The high-end restaurants in Taipei are
seeking for the highest quality of seafood from the local seafood markets. The
crucial character of local seafood in the north coast of Taiwan is that vendors
sale living fishes. The crucial reason is that there are many Buddhists buy the
living fish so that they can return them into the ocean. However, living fishes
are also a good product for these high-end restaurants because the character
represents “high quality” and “local catching.”
“How to define the “local catching” seafood?”, “Does the work follow
the inspiration of sustainability?” I’ve asked myself many times when I was
working with the fishermen. I know I hold the high-end restaurants which seems
like the stakeholder and can pay the highest prices in the seafood market.
Why not use the money from restaurants and
help them to have the first found from the consumers? Then, they would have
capitals to switch their skills.
Unfortunately, using a company to support a
dream is very difficult. While my company connects to the relation between the
restaurants and producer and the producers have enough income in the first
month, they did not want to change their fishing skills and seek for a
sustainable fishery. Instead, the high-end restaurants support the fishermen to
catch fish by bottom trawling in the near-shore area (less than 3NM, 3NM-12NM,
and the products were IUU).
Even though the restaurants’ general
managers knew it is an illegal activity, but the cheapest prices in the market
and the lack of power of prohibition lead the situation becomes worse.
Uncomfortable cooperation is a cheat. It seems these Michelin Star restaurants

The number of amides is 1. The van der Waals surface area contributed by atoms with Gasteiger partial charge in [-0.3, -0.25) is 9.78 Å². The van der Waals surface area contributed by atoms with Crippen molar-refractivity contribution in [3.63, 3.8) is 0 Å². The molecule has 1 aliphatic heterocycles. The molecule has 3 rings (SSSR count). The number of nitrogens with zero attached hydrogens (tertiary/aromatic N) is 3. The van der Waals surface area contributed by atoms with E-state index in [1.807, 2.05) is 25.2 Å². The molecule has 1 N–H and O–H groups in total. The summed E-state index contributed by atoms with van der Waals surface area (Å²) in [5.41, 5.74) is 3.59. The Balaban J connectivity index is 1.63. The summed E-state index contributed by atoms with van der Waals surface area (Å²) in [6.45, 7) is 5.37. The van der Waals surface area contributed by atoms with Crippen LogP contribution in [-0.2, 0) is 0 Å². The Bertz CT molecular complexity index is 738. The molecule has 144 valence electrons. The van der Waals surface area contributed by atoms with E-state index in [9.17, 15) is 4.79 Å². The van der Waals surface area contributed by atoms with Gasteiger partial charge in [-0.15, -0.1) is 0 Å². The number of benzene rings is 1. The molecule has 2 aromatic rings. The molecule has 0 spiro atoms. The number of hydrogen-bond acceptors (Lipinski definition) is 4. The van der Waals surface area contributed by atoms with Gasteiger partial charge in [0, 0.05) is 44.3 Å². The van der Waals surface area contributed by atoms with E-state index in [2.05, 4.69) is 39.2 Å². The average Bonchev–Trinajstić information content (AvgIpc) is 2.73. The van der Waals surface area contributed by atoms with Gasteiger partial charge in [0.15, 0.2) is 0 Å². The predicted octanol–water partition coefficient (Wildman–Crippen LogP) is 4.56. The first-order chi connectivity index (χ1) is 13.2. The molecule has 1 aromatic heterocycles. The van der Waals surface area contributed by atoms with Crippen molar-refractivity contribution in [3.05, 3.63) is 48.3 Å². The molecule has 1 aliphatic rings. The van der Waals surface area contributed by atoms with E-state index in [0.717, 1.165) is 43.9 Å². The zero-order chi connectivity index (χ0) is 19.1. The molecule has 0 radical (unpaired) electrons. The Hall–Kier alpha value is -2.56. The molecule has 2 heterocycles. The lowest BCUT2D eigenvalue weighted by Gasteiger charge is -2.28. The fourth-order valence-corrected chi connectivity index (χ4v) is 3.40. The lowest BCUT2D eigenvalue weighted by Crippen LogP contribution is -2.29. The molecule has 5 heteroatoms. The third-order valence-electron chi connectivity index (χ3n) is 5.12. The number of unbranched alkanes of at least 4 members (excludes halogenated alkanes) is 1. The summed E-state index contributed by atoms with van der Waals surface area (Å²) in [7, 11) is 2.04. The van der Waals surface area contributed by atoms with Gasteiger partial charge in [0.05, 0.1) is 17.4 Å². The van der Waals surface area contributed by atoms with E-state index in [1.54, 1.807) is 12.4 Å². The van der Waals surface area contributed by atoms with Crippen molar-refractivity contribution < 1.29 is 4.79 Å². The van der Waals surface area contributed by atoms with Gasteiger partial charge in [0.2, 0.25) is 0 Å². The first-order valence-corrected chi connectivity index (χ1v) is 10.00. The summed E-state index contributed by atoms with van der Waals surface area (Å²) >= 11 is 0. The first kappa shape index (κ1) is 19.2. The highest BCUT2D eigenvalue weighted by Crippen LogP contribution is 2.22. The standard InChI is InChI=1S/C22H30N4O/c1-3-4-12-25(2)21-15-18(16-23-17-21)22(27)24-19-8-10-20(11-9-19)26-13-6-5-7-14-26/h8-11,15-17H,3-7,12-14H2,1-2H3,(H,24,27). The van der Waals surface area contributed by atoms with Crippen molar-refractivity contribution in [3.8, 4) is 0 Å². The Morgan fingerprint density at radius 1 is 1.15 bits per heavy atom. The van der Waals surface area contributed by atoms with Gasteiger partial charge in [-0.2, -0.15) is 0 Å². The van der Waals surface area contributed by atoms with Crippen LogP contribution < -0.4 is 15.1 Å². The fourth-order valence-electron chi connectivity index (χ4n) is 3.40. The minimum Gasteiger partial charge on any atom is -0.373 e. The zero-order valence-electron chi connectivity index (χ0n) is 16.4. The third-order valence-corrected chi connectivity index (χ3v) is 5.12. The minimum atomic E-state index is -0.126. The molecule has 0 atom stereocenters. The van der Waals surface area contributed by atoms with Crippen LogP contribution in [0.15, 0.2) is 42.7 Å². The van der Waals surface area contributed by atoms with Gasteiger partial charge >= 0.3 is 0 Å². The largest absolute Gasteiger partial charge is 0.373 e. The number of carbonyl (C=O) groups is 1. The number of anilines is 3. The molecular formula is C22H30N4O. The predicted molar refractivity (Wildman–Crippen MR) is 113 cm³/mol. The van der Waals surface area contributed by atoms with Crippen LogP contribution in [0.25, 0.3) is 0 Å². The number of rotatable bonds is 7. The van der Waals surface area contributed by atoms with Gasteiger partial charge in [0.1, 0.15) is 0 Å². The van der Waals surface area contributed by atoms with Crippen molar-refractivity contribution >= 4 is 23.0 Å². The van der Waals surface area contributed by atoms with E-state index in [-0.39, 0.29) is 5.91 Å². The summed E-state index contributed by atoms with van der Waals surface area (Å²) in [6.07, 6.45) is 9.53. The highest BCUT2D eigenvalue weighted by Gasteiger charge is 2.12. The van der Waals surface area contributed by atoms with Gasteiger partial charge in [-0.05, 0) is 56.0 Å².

just want to use the stars to sell products. It is the reason why: when we
require them to carry the social responsibility and environmental responsibility
in their selling, they have many reasons to circumvent the responsibilities on
the local environment. The “local product using” is like a joke in
p.s. My company decided to stop providing services to these restaurants. Probably this decision will let my company has very long time cannot have a stable income. However, I hope the Micheline office can use top-down impact on these Michelin restaurants to follow the SDGs and take the social and environmental responsibility.
As the summer goes on, I have been working and learning with the Environmental and Social Safeguards Team here at WWF. My team has been inclusive and supportive. I got to participate in different workshops and webinars in which the safeguards team trained WWF offices located in Latin America on safeguards policies.
I think implementing environmental and social safeguards is an innovative approach and WWF is setting an example of how environmental organizations and NGOs need to constantly evolve and adapt to new circumstances and see communities as an integral part of conservation projects. WWF-US recently stated its commitment to safeguards, making it perfect timing for me to learn about this new and upcoming topic.
In addition to enjoying my internship I have had the chance to explore Washington DC. I am able to to visit a museum after work, go to an educational film, explore the city and meet new people. For example, I had the opportunity to meet US Congressmen and tour government buildings. Most museums and attractions are free and it is easy to bike or take public transportation from one place to the other.
My summer in San Diego is in full
swing! Both sides of my internship have fully picked up. I am splitting my time
between Scripps’ Center for Climate Change Impacts and Adaptation (CCCIA) and